“Caramel beiges act as neutrals and are great backdrops to what you put in front of it, especially pops of pink and red in the landscaping for this particular home,” says Lindsey Ray, marketing manager for PPG’s Glidden paints. Chicory PPG1095-6 covers the body of the house, and the trim is Delicate White PPG1001-1. The shutters are Black Magic PPG1001-7, and the door is painted Bark PPG1007-7, a deep grayish brown.
Earthy tones, like Chicory, coordinate naturally with greenery—trees, shrubs, and grass—and with the red brick walkway. When choosing a palette for your home’s exterior, consider the color of your roof, brick, and stone, along with any other elements that you won’t be changing, including your landscaping, Ray says.
“Instead of going for the typical contrast trim, paint your trim and siding the same color for a cohesive look,” Wadden says. “Add a warm and welcoming pop of color on the front door.” This house is painted Cyberspace SW 7076, a deep charcoal, in a satin sheen. The same color in a higher sheen (semigloss) is on the trim. Coral Clay SW 9005, a rosy pink, coats the front door.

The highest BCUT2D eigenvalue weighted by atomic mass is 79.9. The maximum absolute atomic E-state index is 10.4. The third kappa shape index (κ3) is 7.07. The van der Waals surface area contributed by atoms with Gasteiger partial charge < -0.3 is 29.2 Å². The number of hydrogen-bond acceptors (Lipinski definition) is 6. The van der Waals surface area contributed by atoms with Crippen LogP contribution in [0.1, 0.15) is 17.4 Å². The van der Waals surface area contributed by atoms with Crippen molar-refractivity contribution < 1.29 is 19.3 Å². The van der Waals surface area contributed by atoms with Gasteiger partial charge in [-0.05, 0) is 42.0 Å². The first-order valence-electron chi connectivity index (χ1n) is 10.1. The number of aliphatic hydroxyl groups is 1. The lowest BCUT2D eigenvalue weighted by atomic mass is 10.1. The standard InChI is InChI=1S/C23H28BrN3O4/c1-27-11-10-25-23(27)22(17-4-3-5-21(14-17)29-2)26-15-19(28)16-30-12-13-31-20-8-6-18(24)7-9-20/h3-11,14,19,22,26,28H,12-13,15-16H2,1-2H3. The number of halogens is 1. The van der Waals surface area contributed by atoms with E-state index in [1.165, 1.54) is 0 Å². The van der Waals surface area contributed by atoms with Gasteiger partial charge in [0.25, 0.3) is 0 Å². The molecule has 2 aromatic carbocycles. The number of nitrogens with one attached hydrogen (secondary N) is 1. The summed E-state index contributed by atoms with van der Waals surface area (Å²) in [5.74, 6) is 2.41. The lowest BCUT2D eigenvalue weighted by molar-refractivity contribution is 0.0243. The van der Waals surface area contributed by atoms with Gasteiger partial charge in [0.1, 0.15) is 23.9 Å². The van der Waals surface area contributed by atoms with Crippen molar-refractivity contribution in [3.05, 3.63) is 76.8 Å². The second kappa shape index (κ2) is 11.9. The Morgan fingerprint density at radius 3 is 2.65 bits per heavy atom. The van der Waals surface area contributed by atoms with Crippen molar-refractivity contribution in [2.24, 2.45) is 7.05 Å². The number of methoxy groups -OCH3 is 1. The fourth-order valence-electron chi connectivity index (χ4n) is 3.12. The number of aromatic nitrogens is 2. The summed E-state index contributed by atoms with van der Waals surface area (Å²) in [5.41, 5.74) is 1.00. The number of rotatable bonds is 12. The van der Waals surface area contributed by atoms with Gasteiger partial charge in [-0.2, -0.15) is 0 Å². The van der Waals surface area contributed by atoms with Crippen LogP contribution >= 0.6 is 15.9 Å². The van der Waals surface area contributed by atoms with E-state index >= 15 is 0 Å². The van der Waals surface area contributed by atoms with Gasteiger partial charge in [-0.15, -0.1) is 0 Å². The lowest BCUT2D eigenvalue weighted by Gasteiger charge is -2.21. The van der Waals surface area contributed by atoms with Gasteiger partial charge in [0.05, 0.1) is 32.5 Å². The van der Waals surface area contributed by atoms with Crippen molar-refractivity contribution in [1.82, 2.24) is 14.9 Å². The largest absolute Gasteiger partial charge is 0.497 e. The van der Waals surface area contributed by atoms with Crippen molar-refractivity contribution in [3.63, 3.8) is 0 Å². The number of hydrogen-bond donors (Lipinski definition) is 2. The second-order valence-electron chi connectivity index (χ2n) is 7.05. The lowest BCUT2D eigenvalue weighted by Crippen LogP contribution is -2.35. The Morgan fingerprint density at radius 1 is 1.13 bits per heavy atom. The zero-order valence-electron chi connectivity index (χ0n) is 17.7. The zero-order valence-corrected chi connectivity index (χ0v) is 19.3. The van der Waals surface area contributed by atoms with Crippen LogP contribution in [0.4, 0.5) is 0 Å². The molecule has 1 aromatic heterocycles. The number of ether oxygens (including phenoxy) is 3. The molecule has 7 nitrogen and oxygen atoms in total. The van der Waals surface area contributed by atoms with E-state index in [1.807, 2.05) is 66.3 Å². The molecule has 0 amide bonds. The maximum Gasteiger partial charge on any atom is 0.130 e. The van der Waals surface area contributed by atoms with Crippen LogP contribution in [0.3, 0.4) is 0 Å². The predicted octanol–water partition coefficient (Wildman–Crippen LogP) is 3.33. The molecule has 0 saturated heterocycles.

If you’re trying to decide on a dramatic change to your house, it may help to look to your neighborhood for inspiration. While you want to avoid copying the colors of the houses outright, “try to play off your neighbors’ homes and use complementary colors for a cohesive neighborhood look,” Wadden says.
“Golden neutral shades are growing in popularity for exteriors because of the welcoming and warmth it brings to the curb appeal of your home,” says Sue Kim, color marketing manager at Valspar. This siding is painted Sandy Cove 3005-10A, and the trim is done in Ultra White 7006-24. The door is Ocean Sigh 5002-10A.
When the body of the house is a neutral color, it allows you to try out bold colors, such as this blue. If you’re unhappy with how your door turns out, it’s easy to repaint it. (If you do this yourself, check the paint can to see what weather conditions are required so that the paint cures properly.)